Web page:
The last game of the 1957 baseball season for OPRF High School pitted the home team Huskies against the Proviso East Pirates.

The game was played on Oak Park’s field, and it was not a game to determine first place because both teams had 4-4 records, but it was the last game the seniors would ever play for OPRF.

The Pirates had a 2-1 lead going into the bottom of the 7th, the Huskie’s last at bat.

The Huskie pitcher had tossed a great game, giving up only a few hits and two earned runs and had walked two. The Pirate pitcher had given up only one earned run and had walked no one.

I could see that Jack Kaiser the Huskie coach was nervous, because he was chewing gum a mile a minute, clapping his hands, and pacing back and forth behind the Huskie bench.

Mr. Kaiser called out some words of encouragement to the players, and then the Huskie lead-off batter stepped to the plate. On the first pitch he lined out to the Pirate shortstop.

The second batter hit a sharp single to centerfield, and the fans rose from their seats.

The third batter hit a long fly down the left field foul line which was caught by the Pirate leftfielder after a long run. From my seat in the stands, I heard a collective gasp from the spectators.

There were now two outs and a Huskie runner on first.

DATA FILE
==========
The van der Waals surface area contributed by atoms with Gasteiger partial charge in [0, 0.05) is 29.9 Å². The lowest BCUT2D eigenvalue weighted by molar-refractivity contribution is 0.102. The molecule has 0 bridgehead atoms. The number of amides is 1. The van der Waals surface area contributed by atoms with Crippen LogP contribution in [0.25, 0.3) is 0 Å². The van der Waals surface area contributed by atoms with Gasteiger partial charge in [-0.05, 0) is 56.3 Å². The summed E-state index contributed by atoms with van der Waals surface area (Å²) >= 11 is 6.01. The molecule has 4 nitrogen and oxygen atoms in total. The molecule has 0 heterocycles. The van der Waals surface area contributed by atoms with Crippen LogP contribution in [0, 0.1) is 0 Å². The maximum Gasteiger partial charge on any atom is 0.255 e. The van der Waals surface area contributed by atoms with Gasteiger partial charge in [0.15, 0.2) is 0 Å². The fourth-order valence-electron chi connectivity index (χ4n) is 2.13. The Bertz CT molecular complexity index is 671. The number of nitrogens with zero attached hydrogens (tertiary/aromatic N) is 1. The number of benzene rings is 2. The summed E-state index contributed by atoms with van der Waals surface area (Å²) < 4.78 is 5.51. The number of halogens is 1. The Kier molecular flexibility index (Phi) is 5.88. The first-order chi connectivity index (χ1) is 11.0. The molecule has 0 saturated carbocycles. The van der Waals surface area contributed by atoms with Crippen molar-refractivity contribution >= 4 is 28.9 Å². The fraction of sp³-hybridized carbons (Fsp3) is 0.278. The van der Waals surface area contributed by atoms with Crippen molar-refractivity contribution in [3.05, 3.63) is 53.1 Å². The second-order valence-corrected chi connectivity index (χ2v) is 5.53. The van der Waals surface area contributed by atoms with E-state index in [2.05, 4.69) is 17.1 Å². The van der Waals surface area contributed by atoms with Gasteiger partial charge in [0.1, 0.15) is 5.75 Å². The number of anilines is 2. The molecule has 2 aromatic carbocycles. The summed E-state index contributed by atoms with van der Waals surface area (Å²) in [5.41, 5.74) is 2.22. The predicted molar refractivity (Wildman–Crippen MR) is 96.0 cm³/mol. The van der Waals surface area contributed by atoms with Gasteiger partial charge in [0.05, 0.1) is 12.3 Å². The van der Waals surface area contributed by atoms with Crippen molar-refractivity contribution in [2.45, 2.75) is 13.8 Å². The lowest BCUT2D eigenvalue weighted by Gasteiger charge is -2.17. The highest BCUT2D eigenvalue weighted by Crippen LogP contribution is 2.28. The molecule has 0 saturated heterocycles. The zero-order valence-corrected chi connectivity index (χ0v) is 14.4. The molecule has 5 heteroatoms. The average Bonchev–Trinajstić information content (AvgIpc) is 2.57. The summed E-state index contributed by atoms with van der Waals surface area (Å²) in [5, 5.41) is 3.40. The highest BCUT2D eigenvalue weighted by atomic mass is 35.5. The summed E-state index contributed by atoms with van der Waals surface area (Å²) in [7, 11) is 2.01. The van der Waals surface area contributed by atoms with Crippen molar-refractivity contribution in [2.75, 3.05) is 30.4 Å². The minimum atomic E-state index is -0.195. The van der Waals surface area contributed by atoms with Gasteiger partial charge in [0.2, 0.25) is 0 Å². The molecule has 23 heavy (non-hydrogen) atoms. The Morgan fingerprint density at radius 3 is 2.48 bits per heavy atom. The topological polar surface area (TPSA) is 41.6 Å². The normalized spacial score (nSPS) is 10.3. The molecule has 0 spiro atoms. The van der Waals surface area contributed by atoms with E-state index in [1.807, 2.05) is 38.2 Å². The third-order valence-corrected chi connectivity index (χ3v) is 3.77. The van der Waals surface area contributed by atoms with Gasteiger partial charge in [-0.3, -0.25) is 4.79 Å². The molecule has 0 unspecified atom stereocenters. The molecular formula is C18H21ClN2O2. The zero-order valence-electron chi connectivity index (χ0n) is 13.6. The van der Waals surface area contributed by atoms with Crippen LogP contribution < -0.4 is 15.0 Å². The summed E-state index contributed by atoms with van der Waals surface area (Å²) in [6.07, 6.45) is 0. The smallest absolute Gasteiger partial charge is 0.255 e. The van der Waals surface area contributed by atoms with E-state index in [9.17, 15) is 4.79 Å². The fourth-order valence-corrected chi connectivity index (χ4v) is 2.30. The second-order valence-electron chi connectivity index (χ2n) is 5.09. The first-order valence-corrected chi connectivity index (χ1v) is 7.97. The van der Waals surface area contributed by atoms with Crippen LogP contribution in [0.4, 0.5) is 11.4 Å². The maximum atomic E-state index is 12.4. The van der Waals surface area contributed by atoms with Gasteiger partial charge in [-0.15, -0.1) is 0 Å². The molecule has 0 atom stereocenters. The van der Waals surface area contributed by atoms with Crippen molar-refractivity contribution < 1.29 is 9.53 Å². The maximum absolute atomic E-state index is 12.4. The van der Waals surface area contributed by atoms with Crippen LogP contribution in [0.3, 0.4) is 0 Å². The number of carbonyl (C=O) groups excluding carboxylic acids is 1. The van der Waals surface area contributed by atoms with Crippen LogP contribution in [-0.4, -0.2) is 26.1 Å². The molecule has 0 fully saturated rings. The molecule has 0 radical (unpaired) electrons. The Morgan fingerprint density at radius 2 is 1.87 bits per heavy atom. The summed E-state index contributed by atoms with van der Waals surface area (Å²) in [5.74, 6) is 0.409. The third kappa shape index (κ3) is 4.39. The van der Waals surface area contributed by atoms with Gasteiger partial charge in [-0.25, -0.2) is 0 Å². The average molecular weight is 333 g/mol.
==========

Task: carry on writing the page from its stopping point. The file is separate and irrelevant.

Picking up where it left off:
The fourth batter worked the Pirate pitcher for a walk, Huskie runners on first and second with two outs.

The next batter was Jim De Leonardis, who led the team in runs batted in and extra base hits, so hope was still alive as the fans moved forward on their seats with intense looks on their faces.

Jim and I had been classmates at Holmes School, and even when we were in seventh and eighth grades and played softball, Jim would frequently slug a pitched ball over the leftfield fence, which would often hit a pigeon coop scattering the birds.

Even though the atmosphere was tense and many of the fans had sweat on their brows, I felt that Jim would come through for our team.

I remember the following scenario as though it were yesterday.

The Pirate pitcher bore down, and his first pitch was a blazing fastball that Jim swung at and missed. The Pirate pitcher got the sign from his catcher and threw another fastball. Jim’s swing air-conditioned the field. He was trying too hard, and I yelled to him to ease up. The third pitch was high for a ball. The count was now one and two.

The fourth pitch was a blistering fastball. Jim swung and connected. The crowd rose to their feet and watched as the arching ball headed to left field. The Pirate leftfielder drifted back to the fence, timed his leap and raised his glove high, but the ball was hit just high enough and far enough to elude the fielder’s outstretched glove and land beyond the fence.

The crowd roared and the players and Mr. Kaiser shook Jim’s hand and slapped him on the back as he crossed the plate on that hot June afternoon 58 years ago.

 John Stanger is a lifelong resident of Oak Park, a 1957 graduate of OPRF High School, married with three grown children and five grandchildren, and an English professor at Elmhurst College. Living two miles from where he grew up, he hasn’t gotten far in 71 years.

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